CPC Plant Profile: Sapphire Rockcress
Search / Plant Profile / Boechera fecunda
Plant Profile

Sapphire Rockcress (Boechera fecunda)

View of a single specimen. Note the unbranched flower stalk. Photo Credit: Carol Dawson
Description
  • Global Rank: G2 - Imperiled
  • Legal Status: N/A
  • Family: Brassicaceae
  • State: MT
  • Nature Serve ID: 159353
  • Date Inducted in National Collection: 02/09/1992

Arabis fecunda is a small perennial forb with clusters of basal leaves. Flowering stalks reach up to 12 inches in height and produce small white flowers during the month of May. This Montana endemic was first discovered in 1975 by Jaculyn Cory of Hamilton. It occurs on an unusual soil type in very sparse azonal vegetation. These sites are being rapidly invaded by the aggressive introduced weed, Centaurea maculosa (spotted knapweed). Arabis fecunda can be distinguished from other Arabis in Montana by the nearly erect fruits, densely grayish covering of branched hairs on the foliage and fruits, and the two different types of basal leaves. (Lesica 1985)

Participating Institutions
CPC's Plant Sponsorship Program provides long term stewardship of rare plants in our National Collection. We are so grateful for all our donors who have made the Plant Sponsorship Program so successful. We are in the process of acknowledging all our wonderful plant sponsorship donors on our website. This is a work in progress and will be updated regularly.
Updates
  • 10/02/2020
  • Genetic Research

The University of Montana-Missoula, Division of Biological Sciences - Graduate student John Mckay studied the electrophoretic variation, ecological genetics, and physiological adaption to local microclimate of this species (Mckay 2001).

Nature Serve Biotics
  • 05/02/2017

An edaphically restricted Montana endemic known from 20 occurrences in a small geographic area. A large part of this species' habitat is threatened by spotted knapweed (Centaurea maculosa), an aggressive, introduced weed.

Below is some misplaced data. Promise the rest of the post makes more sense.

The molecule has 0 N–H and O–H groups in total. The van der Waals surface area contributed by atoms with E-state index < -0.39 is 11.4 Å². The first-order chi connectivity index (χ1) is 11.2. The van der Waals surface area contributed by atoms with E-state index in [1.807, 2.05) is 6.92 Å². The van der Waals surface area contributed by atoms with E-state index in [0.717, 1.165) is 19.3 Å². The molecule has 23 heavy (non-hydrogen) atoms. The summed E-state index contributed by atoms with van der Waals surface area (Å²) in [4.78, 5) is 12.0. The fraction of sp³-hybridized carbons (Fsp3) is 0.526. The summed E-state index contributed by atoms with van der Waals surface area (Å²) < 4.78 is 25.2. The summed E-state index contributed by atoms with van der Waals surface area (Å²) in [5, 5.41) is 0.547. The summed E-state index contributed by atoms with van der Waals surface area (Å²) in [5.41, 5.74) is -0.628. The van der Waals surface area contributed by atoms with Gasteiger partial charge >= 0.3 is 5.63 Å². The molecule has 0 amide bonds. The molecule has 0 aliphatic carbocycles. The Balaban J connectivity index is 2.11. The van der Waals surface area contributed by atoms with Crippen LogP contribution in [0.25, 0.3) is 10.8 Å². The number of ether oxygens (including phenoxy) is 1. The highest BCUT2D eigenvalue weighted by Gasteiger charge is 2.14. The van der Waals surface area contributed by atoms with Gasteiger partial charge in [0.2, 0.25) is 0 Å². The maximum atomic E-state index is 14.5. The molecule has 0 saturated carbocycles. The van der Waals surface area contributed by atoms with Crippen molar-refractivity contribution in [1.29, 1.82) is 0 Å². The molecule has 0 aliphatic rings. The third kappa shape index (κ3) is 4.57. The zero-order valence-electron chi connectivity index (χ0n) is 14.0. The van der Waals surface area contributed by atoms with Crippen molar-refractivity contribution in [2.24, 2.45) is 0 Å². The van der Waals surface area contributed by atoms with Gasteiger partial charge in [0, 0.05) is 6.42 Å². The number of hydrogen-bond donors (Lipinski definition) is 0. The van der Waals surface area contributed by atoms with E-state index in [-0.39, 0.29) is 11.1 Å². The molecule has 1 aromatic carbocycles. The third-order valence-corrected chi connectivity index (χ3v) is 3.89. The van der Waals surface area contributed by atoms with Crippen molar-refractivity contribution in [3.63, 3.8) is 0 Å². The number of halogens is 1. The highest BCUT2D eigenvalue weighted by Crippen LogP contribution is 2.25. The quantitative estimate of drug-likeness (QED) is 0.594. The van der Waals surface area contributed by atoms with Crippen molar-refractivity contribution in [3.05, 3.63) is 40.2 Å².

Carol Dawson
  • 01/01/2010

Threats include: Competition with introduced spotted knapweed, Centaurea maculosa (Lesica and Shelly 1996) Trampling associated with grazing (Schassberger 1990) Mining (Schassberger 1990).

Carol Dawson
  • 01/01/2010

Approximately 20 populations exist in the wild (average population size = 1000), distributed across three mountain ranges; the Sapphires, East Pioneers, and Highlands (NatureServe 2001).

Carol Dawson
  • 01/01/2010

Montana Natural Heritage Program - demography and life history (NatureServe 2001). The University of Montana-Missoula, Division of Biological Sciences - Graduate student John Mckay studied the electrophoretic variation, ecological genetics, and physiological adaption to local microclimate of this species (Mckay 2001).

Carol Dawson
  • 01/01/2010

Management practices include: long-term monitoring of populations and Spotted knapweed removal.

Carol Dawson
  • 01/01/2010

Management needs include continued monitoring of populations and searches for new populations. Conservation efforts would be aided by research of all aspects of this species life history traits.

MORE

Be the first to post an update!

Photos
Nomenclature
Taxon Boechera fecunda
Authority (Rollins) Dorn
Family Brassicaceae
CPC Number 7632
ITIS 823199
USDA ARFE6
Common Names bitterroot rockcress | Sapphire rockcress | Mt. Sapphire rockcress
Associated Scientific Names Arabis fecunda | Boechera fecunda
Distribution Southwestern Montana (Lesica and Shelly 1992)
State Rank
State State Rank
Montana S2
Habitat

This species occurs in open, rocky, eroding slopes in the foothills and montane zones between lower treeline and shrub/grasslands (elevation 1280 - 2426 meters) (Schassberger 1990). Soils are sandy, light-colored, highly calcareous, and derived from metamorphosed calcium silicate parent materials. Sites are usually sparsely vegetated and distinctive in relation to the surrounding area (erosion and a dry, warm microclimate probably help maintain this open habitat). Scattered Pseudotsuga menziesii and Pinus ponderosa are often present. (Lesica 1985)

Ecological Relationships

The presence of cryptogamic soil crust is beneficial to some populations. Soil crusts are often important contributors to nitrogen fixation, reducing soil erosion, and improving water penetration and retention. In a study done by Lesica and Shelly (1992), reproductive, older plants were over represented in plots containing cryptogamic soil crusts while younger, smaller plants were underrepresented. Crust formation appears to lead to a higher survival rate of older Arabis fecunda.

Pollinators
Common Name Name in Text Association Type Source InteractionID
Reintroduction
Lead Institution State Reintroduction Type Year of First Outplanting

Donate to CPC to Save this Species

CPC secures rare plants for future generations by coordinating on-the-ground conservation and training the next generation of plant conservation professionals. Donate today to help save rare plants from extinction.

Donate Today